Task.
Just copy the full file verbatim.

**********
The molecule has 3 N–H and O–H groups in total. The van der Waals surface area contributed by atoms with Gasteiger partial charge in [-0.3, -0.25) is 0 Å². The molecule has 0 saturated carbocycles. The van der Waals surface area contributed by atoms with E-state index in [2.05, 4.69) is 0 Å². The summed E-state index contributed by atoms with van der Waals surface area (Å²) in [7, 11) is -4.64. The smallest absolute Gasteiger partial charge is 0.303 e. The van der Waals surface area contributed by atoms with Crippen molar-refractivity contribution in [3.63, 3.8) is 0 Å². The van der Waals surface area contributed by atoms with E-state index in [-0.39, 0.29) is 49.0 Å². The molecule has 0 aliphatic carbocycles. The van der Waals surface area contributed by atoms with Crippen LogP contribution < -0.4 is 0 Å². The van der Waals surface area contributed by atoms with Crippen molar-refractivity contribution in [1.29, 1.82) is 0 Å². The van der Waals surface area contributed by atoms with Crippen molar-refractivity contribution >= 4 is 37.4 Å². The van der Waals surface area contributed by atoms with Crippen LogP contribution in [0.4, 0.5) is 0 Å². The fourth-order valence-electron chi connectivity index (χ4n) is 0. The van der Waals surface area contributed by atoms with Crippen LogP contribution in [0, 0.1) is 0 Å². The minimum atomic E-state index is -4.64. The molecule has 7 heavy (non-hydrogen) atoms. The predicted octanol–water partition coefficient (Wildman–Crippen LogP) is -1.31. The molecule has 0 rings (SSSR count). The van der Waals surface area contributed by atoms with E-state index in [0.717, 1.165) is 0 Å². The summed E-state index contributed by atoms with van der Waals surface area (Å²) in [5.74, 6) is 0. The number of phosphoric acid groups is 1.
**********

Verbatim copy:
The molecule has 3 N–H and O–H groups in total. The van der Waals surface area contributed by atoms with Gasteiger partial charge in [-0.3, -0.25) is 0 Å². The molecule has 0 saturated carbocycles. The van der Waals surface area contributed by atoms with E-state index in [2.05, 4.69) is 0 Å². The summed E-state index contributed by atoms with van der Waals surface area (Å²) in [7, 11) is -4.64. The smallest absolute Gasteiger partial charge is 0.303 e. The van der Waals surface area contributed by atoms with Crippen molar-refractivity contribution in [3.63, 3.8) is 0 Å². The van der Waals surface area contributed by atoms with E-state index in [-0.39, 0.29) is 49.0 Å². The molecule has 0 aliphatic carbocycles. The van der Waals surface area contributed by atoms with Crippen LogP contribution < -0.4 is 0 Å². The van der Waals surface area contributed by atoms with Crippen molar-refractivity contribution in [1.29, 1.82) is 0 Å². The van der Waals surface area contributed by atoms with Crippen molar-refractivity contribution >= 4 is 37.4 Å². The van der Waals surface area contributed by atoms with Crippen LogP contribution in [0.4, 0.5) is 0 Å². The fourth-order valence-electron chi connectivity index (χ4n) is 0. The van der Waals surface area contributed by atoms with Crippen LogP contribution in [0, 0.1) is 0 Å². The minimum atomic E-state index is -4.64. The molecule has 7 heavy (non-hydrogen) atoms. The predicted octanol–water partition coefficient (Wildman–Crippen LogP) is -1.31. The molecule has 0 rings (SSSR count). The van der Waals surface area contributed by atoms with E-state index in [0.717, 1.165) is 0 Å². The summed E-state index contributed by atoms with van der Waals surface area (Å²) in [5.74, 6) is 0. The number of phosphoric acid groups is 1.